Yet, for all her sympathy and ability to give L'Astragale a life and a heart, there's still something missing from the film to make it go the extra mile. A little less wisdom? A little more madness? A little more personality? Whatever it is, and I'm not sure I can pinpoint it, it's a shame; it keeps the film within that wide mid-range of modest, smart little movies that could but, for some reason, don't, despite having so much going for it.

France, 2014
96 minutes
Cast Leïla Bekhti, Reda Kateb, Esther Garrel, Jocelyn Desverchère, India Hair, Jean-Charles Dumay
Director Brigitte Sy; screenwriters Ms. Sy and Serge le Péron; based on the novel by Albertine Sarrazin, Astragal; cinematographer Frédéric Serve (b&w, widescreen); composer Béatrice Thiriet; production and costume designer Françoise Arnaud; editor Julie Dupré; producer Paulo Branco; production companies Alfama Films Production and France 3 Cinéma
screened June 24th 2015, Medeia Monumental 4, Lisbon (distributor press screening)

Friday, July 03, 2015


The camaraderie of the trenches, the "grunts" that live and die for each other more than for their country or for their cause, are recurring motifs of war film heroics. At first sight, debuting director Paul Katis' film seems to be yet another in a long line of war films seen through the eyes of the common soldier, its set-up showing the arrival of a new soldier to the squad guarding the Kajaki dam in the Afghan province of Helmand.

     It's 2006 and the "war on terror" is in full swing, except it's not for the British troops stationed around it - the first act establishes, at the same time, the easy-going rapport between the men and the sense of loneliness, of being left to their own devices in a God-forsaken and forgotten corner of the world. The initial grousing for missing supplies is compounded by the air strike called on in the middle of the night that misses its target, with no second pass to make up for it.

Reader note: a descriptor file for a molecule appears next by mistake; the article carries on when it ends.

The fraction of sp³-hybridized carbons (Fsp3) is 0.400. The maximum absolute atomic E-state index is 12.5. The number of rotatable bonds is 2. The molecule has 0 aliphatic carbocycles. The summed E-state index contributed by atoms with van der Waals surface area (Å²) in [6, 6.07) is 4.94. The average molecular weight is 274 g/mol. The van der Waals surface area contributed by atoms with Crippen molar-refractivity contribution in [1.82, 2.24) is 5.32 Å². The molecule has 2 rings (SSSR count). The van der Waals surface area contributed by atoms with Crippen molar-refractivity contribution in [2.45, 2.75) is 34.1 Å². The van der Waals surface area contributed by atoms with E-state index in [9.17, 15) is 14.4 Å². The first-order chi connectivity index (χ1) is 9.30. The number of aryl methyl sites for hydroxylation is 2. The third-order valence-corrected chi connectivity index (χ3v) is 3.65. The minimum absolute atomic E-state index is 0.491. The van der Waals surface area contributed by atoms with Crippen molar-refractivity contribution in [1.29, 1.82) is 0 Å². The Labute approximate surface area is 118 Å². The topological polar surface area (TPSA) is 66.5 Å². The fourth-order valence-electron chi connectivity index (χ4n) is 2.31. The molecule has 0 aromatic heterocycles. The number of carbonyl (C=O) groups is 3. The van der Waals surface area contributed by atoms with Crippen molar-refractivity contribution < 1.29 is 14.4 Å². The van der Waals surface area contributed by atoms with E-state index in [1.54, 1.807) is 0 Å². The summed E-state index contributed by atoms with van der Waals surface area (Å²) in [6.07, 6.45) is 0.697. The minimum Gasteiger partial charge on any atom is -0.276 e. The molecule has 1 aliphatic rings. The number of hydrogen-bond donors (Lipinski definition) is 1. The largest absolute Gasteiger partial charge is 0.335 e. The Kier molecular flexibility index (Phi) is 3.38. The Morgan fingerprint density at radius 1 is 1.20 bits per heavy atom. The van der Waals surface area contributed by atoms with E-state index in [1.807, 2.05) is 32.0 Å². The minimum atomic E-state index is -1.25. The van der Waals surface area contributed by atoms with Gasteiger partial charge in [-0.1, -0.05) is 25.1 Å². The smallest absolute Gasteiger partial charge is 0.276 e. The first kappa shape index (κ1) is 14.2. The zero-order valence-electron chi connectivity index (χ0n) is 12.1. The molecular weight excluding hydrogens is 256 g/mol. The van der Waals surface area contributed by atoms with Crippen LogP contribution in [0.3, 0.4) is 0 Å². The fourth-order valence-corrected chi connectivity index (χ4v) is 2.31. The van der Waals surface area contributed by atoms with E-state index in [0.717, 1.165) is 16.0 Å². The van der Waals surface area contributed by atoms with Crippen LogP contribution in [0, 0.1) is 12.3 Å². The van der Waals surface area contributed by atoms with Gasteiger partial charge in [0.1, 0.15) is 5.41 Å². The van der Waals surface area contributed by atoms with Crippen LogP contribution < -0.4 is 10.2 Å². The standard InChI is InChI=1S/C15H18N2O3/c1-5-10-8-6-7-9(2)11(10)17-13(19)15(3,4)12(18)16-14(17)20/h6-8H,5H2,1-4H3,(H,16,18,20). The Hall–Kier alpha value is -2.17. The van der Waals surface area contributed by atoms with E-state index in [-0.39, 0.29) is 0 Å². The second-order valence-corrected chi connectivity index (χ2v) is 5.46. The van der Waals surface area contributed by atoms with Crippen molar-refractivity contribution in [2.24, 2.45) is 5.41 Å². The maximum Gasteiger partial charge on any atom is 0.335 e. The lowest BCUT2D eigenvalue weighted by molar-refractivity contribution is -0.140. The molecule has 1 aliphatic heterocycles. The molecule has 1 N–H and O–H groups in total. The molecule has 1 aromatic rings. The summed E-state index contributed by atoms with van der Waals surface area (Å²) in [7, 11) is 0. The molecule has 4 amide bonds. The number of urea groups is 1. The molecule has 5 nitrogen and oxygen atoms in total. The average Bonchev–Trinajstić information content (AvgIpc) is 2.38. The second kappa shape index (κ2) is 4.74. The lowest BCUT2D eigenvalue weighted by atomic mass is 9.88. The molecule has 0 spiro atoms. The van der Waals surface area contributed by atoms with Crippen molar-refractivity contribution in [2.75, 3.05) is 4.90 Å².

So far so good, but nothing to shout home about - and that's what makes it so startling that, after this initial half hour or so, Kajaki - The True Story shifts suddenly into a first-rate nail-biter, all the more harrowing for being (as the title states clearly) a true story. A normal patrol becomes a nightmare as Stu Hale (Benjamin O'Mahony) steps on a land mine and sets in motion an inexorable chain of events: the area where he was wounded and is lying down is a dry, sandy "valley" between two rocky hills, heavily mined during the Russo-Afghan War of the 1980s. Getting into the minefield to treat him is only the beginning of the problems for the squad, who all come down, as one, to help as much as they can.

     For a tale of the "war on terror", there's precious little about the greater picture - Mr. Katis and screenwriter Tom Williams narrow everything down to a microcosm that also stands in for the bigger war. The set-up is adroitly explanatory about the biggest issues involved: everybody got into Afghanistan and Iraq with no actual idea of what they were getting into, just like the soldiers of 3 Para dropped down into the valley without really knowing what was down there. The minefield can be seen as a metaphor for a land that has resisted all sorts of conquerors (even the British) and has pretty much spit them out, and the real triumph of this lot - as indeed of pretty much any soldier in any war - is just to make it out alive from the hellhole they've been thrown into.